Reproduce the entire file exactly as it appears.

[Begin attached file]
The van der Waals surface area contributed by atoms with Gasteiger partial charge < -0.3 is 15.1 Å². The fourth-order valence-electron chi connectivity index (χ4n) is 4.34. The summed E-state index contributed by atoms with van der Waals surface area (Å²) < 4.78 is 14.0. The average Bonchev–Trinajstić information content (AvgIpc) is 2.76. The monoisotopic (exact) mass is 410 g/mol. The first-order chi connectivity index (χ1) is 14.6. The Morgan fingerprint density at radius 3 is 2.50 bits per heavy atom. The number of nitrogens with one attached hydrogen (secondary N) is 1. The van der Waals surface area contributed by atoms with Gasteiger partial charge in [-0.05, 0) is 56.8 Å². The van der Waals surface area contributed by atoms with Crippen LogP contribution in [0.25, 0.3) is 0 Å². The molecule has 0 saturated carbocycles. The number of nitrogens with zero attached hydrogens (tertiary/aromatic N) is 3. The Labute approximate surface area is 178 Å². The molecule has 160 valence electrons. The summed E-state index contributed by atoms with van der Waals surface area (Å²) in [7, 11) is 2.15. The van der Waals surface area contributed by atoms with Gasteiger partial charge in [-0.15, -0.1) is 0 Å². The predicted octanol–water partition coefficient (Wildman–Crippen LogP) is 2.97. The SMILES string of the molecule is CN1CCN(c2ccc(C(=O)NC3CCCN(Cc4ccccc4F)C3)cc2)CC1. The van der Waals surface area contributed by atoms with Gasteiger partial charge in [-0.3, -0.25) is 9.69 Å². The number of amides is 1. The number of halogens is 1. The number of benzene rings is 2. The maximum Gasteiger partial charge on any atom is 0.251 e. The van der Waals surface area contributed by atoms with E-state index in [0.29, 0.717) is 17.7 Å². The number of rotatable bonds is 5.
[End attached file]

The van der Waals surface area contributed by atoms with Gasteiger partial charge < -0.3 is 15.1 Å². The fourth-order valence-electron chi connectivity index (χ4n) is 4.34. The summed E-state index contributed by atoms with van der Waals surface area (Å²) < 4.78 is 14.0. The average Bonchev–Trinajstić information content (AvgIpc) is 2.76. The monoisotopic (exact) mass is 410 g/mol. The first-order chi connectivity index (χ1) is 14.6. The Morgan fingerprint density at radius 3 is 2.50 bits per heavy atom. The number of nitrogens with one attached hydrogen (secondary N) is 1. The van der Waals surface area contributed by atoms with Gasteiger partial charge in [-0.05, 0) is 56.8 Å². The van der Waals surface area contributed by atoms with Crippen LogP contribution in [0.25, 0.3) is 0 Å². The molecule has 0 saturated carbocycles. The number of nitrogens with zero attached hydrogens (tertiary/aromatic N) is 3. The Labute approximate surface area is 178 Å². The molecule has 160 valence electrons. The summed E-state index contributed by atoms with van der Waals surface area (Å²) in [7, 11) is 2.15. The van der Waals surface area contributed by atoms with Gasteiger partial charge in [-0.15, -0.1) is 0 Å². The predicted octanol–water partition coefficient (Wildman–Crippen LogP) is 2.97. The SMILES string of the molecule is CN1CCN(c2ccc(C(=O)NC3CCCN(Cc4ccccc4F)C3)cc2)CC1. The van der Waals surface area contributed by atoms with Gasteiger partial charge in [-0.3, -0.25) is 9.69 Å². The number of amides is 1. The number of halogens is 1. The number of benzene rings is 2. The maximum Gasteiger partial charge on any atom is 0.251 e. The van der Waals surface area contributed by atoms with E-state index in [0.29, 0.717) is 17.7 Å². The number of rotatable bonds is 5.